Self care

I have been run down the past week: sore tonsils and feeling lethargic. 

In response I have gone full on into taking care of myself, dropping my usual routines and habits. Warm showers instead of cold have been the order of the day. Indulging in some comfort food, sitting in front of the heater, and spending a lot of time in bed.

It has been wonderful, and an approach I have been reluctant to take in the past. I think it has helped me recover faster than I would have, and as a lagging consequence I have a better understanding of the place routines play in my life. I feel a sense of grace instead of rigid discipline.

I will get back into my routines over the next week. But I will remember to turn them off when that serves me better.

The essentials

I can always tell when I have had a particularly tough week as I tend not to write on this blog.

Last week was tougher for a number of reasons; I think this time of year may be difficult for me for a number of years to come.

At times like this I remind myself to get back to basics: eat well, go to bed early, continue to exercise, be with people that are uplifting, and cancel any non-essential meetings. 

The generosity of taking care of yourself first

I was talking to a friend recently who was struggling with finding time for himself in the midst of a hectic job and young family. It was an interesting time for him to be pondering this as he was coming to the end of a six week stint when his family was overseas, and he was able to rediscover what it was that helped him to feel energised and vital.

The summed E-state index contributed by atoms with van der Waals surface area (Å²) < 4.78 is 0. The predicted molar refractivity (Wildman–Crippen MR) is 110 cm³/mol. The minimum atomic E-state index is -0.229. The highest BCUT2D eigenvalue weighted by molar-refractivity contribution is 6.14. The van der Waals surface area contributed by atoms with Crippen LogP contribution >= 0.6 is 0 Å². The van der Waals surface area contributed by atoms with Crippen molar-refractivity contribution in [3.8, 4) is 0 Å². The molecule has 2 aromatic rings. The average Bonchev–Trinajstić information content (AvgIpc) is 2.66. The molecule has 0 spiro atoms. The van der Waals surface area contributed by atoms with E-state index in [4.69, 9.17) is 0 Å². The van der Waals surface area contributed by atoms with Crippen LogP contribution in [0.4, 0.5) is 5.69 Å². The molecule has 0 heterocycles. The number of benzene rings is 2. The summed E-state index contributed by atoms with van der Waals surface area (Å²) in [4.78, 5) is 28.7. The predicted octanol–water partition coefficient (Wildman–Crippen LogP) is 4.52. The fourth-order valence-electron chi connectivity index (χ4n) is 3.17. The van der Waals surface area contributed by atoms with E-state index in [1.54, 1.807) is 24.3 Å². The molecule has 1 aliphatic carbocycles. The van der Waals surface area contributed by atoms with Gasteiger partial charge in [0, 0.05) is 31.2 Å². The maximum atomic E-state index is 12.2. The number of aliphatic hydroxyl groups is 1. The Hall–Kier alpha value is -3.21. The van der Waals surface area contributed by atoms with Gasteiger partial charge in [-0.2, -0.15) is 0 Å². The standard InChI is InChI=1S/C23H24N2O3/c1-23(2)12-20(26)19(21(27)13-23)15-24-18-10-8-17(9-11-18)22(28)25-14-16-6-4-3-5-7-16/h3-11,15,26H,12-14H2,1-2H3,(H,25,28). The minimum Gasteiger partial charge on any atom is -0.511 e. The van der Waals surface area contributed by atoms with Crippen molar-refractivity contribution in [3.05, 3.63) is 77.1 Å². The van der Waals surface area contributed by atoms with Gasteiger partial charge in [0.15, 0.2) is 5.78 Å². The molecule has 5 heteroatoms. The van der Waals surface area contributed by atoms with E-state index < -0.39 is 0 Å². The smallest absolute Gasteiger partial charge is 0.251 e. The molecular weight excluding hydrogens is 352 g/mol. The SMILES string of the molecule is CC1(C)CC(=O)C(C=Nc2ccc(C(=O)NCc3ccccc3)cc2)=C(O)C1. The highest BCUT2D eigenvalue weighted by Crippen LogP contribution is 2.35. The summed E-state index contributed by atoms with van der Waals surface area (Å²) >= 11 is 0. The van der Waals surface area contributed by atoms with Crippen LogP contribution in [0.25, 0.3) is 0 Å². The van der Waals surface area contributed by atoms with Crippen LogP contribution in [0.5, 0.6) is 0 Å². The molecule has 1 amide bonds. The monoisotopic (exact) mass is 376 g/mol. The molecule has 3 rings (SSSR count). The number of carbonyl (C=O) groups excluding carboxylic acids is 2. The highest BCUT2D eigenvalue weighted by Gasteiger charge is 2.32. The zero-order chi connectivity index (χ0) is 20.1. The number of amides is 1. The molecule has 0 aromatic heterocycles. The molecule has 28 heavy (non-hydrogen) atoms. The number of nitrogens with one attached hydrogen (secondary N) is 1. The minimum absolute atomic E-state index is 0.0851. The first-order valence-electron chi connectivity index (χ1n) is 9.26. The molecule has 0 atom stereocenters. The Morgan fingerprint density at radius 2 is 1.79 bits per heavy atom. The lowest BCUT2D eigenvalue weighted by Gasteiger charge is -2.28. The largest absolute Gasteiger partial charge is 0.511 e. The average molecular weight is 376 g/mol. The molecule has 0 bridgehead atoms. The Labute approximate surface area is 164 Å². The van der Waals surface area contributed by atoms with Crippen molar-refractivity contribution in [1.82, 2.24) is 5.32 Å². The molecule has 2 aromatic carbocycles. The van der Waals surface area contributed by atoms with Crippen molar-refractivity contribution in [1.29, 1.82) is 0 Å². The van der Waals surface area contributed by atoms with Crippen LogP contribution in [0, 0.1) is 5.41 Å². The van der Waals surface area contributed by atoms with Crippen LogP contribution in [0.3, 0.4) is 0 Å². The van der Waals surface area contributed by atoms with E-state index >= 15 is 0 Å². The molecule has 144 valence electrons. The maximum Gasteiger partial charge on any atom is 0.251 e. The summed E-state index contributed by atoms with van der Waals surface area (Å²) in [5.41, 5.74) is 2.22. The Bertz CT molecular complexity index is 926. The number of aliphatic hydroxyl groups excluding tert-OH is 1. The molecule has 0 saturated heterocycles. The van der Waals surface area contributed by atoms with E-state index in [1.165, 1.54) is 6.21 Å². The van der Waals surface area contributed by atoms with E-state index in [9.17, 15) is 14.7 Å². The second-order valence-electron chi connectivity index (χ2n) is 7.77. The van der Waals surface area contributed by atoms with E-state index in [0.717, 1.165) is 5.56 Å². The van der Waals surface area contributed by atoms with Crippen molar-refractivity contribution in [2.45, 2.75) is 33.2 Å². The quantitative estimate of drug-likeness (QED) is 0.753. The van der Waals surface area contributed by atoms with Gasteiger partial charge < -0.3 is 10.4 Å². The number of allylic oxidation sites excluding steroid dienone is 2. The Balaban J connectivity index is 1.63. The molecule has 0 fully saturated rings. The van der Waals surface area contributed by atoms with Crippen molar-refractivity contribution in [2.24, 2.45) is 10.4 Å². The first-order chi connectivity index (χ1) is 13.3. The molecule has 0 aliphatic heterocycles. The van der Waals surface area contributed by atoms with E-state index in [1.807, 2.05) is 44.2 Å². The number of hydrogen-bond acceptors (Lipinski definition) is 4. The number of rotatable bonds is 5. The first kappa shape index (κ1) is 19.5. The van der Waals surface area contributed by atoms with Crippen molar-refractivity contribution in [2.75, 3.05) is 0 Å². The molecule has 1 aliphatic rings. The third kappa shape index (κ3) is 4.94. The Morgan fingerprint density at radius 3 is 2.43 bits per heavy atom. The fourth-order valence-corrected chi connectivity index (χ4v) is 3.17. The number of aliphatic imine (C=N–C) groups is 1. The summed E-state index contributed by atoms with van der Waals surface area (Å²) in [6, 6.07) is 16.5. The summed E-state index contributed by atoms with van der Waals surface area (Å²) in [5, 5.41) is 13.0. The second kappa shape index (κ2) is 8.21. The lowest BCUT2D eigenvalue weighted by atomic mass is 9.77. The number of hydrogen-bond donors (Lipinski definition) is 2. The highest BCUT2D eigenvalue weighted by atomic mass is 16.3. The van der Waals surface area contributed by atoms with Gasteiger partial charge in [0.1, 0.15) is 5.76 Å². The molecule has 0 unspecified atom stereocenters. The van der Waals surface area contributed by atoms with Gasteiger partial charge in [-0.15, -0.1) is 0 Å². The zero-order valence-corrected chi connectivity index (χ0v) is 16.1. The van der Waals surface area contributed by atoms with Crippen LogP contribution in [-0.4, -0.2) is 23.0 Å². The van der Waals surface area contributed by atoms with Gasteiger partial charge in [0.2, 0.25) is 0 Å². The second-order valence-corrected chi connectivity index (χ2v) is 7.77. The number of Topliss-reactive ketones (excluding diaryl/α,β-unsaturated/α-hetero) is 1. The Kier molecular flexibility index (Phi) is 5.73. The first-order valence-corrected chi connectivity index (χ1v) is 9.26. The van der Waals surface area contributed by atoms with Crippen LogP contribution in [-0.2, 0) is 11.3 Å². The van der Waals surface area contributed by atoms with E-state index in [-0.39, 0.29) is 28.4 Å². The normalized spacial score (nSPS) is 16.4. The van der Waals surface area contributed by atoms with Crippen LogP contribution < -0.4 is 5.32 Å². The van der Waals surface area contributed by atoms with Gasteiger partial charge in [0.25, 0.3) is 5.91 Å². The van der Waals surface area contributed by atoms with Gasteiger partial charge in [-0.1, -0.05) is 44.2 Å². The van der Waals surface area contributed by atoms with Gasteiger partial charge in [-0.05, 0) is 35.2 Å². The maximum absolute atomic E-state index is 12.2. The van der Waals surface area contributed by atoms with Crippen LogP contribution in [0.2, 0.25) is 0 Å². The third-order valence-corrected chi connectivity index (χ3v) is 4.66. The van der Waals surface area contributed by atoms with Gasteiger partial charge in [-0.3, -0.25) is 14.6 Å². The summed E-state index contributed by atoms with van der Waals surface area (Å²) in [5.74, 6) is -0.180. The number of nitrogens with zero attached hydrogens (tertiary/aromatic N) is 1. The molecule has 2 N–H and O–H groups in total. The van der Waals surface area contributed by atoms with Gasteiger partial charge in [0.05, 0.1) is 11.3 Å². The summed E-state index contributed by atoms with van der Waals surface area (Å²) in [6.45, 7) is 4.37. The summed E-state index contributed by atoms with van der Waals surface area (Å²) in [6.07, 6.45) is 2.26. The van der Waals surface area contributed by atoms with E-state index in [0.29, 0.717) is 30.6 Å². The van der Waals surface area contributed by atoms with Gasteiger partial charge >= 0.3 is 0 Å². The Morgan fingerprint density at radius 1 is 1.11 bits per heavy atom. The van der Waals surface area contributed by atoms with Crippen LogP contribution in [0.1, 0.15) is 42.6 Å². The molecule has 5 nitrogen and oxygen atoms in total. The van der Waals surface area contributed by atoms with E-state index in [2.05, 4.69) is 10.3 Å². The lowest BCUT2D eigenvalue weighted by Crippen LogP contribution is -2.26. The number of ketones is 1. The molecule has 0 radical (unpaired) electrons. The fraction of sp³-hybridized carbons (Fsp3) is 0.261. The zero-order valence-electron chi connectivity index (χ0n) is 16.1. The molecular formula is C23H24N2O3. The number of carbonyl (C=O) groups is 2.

As we were talking we started to wonder about the extremes of the scenario where you were not looking after yourself for the supposed good of those whom you love. Would we be willing to neglect ourselves so much, and give so much of ourselves to others, that we would die for those we are closest to? No, definitely not a sensible approach. 

What about a level of neglect and giving where we made ourselves sick for our most loved ones? Probably not, but that definitely seems to happen.

What about a level of neglect and giving where we were sluggish most of the time, sometimes grumpy, and deprived of feeling our best, all for the good of those we spend most of our time with? Well, yes actually. That is exactly what we are willing and actively do most of the time.

We then speculated about turning this around and instead thinking, what do I need to give myself in order to ensure that I am present and energised with those closest to me as often as possible? Do I need to get away by myself once a year for two weeks of hanging out with my friends? Do I need an hour each day to sit and think, to exercise, to write, without any distractions? Do I need one night per week where I don't have any responsibilities at home, to go to a meet-up, a film, out for dinner, or play with my friends?

I think this is something we can all give ourselves. In many ways it seems selfish, but I think that in taking care of ourselves as best we can, we actually have more to give those we love the most. And this includes offering the same opportunities to our significant other to take care of themselves.